[8] Of the 73 responses available for review on the DAA website 57* clearly criticise the proposed amendments and raises concerns regarding their potential impacts. This number does not include the 95 other submissions from individuals that are noted to be in similar opposition to the changes, but which are not available for review. Including the additional 95 individual submissions, this totals a solid 90% of public submissions being made against the proposed changes outlined in the Aboriginal Heritage Act Bill (AHAB). Those submissions that were fairly balanced in their views (n=4), or not as strongly worded in their opposition (n=4) have not been included in this total. Only 8 submissions were lodged with DAA that were supportive of the proposed changes. Despite this vast majority of submissions being highly critical of the exposure draft of the AHAB (June 2014), the subsequent Bill as presented to State Parliament in November 2014, was mostly unchanged.

[9] see Aboriginal heritage test case overturns decision to deregister Port Hedland site” posted Wednesday 1st April, 2015 on ABC News.

[10] QWON Robin Chapple to Peter Collier, Tuesday 5th May, Legislative Council, C468

Prepared by Clayton Lewis, Teri O’Neil, Liz Vaughan and Natasha Busher of AHAA.

For further comment contact AHAA media contacts:

Clayton Lewis 0498 002 812

Liz Vaughan 0400 993 907

1262 heritage places determined ‘non-sites’ by Government since faulty advice

The Minister for Aboriginal Affairs has confirmed the governments advisory body on heritage, the ACMC, will be reassessing the 16 mythological or otherwise sacred sites that were determined to be ‘non-sites’ based on flawed legal advice provided to the Department of Aboriginal Affairs (DAA) by the State Solicitors Office (SSO) in 2011. AHAA wants to highlight that 1262 sites have been considered as ‘non sites’ since the SSO advice was given, and asks the government how many archaeological sites out of these 1262 may also have been falsely determined ‘non-sites’, considering the Port Hedland Case found the ACMC had fallen into jurisdictional error in it’s interpretation of Section 5 in its entirety.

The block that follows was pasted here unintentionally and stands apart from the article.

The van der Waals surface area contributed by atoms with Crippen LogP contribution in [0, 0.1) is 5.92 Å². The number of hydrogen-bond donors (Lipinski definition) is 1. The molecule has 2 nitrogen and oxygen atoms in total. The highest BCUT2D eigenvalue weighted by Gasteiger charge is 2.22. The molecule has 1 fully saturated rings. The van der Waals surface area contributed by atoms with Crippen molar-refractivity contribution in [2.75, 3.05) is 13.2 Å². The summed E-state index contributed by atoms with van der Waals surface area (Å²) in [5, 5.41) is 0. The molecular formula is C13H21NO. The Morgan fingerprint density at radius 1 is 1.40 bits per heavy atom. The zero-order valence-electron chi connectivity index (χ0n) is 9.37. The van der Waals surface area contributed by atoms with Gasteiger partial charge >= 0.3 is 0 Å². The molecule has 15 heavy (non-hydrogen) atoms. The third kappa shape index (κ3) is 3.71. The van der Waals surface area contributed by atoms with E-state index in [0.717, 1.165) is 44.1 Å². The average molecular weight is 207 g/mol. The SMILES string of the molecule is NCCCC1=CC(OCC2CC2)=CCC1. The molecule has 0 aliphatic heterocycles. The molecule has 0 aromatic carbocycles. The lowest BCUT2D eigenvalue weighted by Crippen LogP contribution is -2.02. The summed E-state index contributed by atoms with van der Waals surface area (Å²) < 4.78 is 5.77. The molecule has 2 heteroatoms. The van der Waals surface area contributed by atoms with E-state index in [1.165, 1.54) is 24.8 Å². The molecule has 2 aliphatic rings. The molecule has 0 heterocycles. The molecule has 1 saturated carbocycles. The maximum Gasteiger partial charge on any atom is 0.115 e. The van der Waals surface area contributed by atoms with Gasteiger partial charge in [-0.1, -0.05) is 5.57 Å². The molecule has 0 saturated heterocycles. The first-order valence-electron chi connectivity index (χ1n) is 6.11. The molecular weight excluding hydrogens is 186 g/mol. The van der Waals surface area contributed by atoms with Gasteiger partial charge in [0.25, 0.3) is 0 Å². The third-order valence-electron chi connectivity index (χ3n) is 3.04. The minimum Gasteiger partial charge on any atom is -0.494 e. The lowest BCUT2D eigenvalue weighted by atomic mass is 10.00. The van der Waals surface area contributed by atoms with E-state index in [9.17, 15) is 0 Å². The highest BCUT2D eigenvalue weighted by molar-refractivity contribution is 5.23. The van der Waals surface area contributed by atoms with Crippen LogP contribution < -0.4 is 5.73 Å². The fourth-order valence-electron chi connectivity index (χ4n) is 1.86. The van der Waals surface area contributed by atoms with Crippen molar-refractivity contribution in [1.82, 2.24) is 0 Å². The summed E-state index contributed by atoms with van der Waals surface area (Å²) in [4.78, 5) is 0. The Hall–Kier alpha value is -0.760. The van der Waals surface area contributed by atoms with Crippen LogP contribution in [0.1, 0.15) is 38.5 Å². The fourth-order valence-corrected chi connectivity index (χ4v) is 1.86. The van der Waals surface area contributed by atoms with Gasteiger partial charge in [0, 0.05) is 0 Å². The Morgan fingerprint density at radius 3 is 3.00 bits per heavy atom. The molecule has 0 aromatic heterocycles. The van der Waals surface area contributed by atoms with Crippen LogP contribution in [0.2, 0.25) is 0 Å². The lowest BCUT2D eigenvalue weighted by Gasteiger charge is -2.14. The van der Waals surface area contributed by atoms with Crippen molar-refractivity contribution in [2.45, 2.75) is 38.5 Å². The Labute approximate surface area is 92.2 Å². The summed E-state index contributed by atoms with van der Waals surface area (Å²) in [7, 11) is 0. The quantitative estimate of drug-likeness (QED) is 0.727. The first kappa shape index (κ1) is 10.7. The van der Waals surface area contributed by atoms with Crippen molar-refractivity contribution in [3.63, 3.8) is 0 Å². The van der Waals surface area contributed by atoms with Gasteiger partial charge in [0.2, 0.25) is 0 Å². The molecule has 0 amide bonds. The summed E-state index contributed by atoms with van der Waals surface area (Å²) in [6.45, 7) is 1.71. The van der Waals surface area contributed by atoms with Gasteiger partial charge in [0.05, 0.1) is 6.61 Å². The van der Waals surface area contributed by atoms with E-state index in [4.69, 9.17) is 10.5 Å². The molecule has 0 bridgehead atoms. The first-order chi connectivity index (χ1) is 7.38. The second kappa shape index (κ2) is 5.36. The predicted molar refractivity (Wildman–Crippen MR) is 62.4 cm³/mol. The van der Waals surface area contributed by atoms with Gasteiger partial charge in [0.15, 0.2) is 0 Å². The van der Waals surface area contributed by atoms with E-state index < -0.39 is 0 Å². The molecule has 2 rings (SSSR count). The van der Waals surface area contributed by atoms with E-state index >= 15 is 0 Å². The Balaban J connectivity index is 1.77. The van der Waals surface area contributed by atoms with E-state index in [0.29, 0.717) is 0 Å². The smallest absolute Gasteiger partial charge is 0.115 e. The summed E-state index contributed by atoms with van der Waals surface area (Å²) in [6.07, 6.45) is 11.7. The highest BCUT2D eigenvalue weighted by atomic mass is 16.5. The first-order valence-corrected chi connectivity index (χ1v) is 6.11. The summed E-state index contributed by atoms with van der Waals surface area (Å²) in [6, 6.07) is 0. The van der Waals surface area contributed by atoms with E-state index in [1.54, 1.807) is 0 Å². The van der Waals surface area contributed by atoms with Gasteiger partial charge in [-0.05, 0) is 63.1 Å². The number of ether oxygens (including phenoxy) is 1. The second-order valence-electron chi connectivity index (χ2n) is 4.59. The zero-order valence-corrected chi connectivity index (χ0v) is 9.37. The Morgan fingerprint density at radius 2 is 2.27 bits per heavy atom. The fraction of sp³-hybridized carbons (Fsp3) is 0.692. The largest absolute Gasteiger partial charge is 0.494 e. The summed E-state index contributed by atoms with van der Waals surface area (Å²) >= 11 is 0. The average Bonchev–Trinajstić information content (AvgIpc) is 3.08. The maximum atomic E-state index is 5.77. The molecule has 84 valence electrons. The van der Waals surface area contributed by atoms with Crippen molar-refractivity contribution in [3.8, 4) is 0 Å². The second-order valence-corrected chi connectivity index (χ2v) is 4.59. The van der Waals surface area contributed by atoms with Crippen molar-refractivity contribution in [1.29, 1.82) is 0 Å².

2015-05-05 QWON C468 1307 Aboriginal Heritage Sites

Murujuga (Burrup Peninsula) De-registered

One of the world’s most prolific and oldest rock art galleries was last week de-registered by the Department of Aboriginal Affairs. This is due to controversial new guidelines which outline that a site must be ‘devoted to a religious use rather than a place subject to mythological story, song or belief’. This new definition completely disregards Aboriginal law and belief systems, and will only see more sacred and significant sites left unprotected. Anne McQuire, from the New Matilda, reports on the de-registration here.

 

Late Night Live: Threats to Aboriginal heritage

On Radio National Late Night Live,  Phillip Adams chats with AHAA founding member and spokesperson Clayton Lewis, and University of Western Australia Professor Peter Veth on the threats to Western Australia’s Aboriginal heritage.

This segment highlighted the precedence of mining development over Aboriginal heritage, and the need for a fairer and sustainable approach to heritage management and industrial development in Western Australia.

For those who missed it, follow this link through and click ‘listen now’.

Carmen Lawrence: ‘Perhaps it’s not too late to recast ourselves as custodians of Western Australia’

image-20150120-24445-2rj7on

Former Premier of Western Australia Carmen Lawrence speaks about the intrinsic value of Western Australia’s heritage, and the deep connection it draws from those who are atune to it. Sadly, mining and development have always trumped other land uses, and the price paid is irreversible loss of cultural and natural places. However, she asks if its not to late to re-establish ourselves as custodians of this place, instead of seeking domination. Read the story at The Conversation.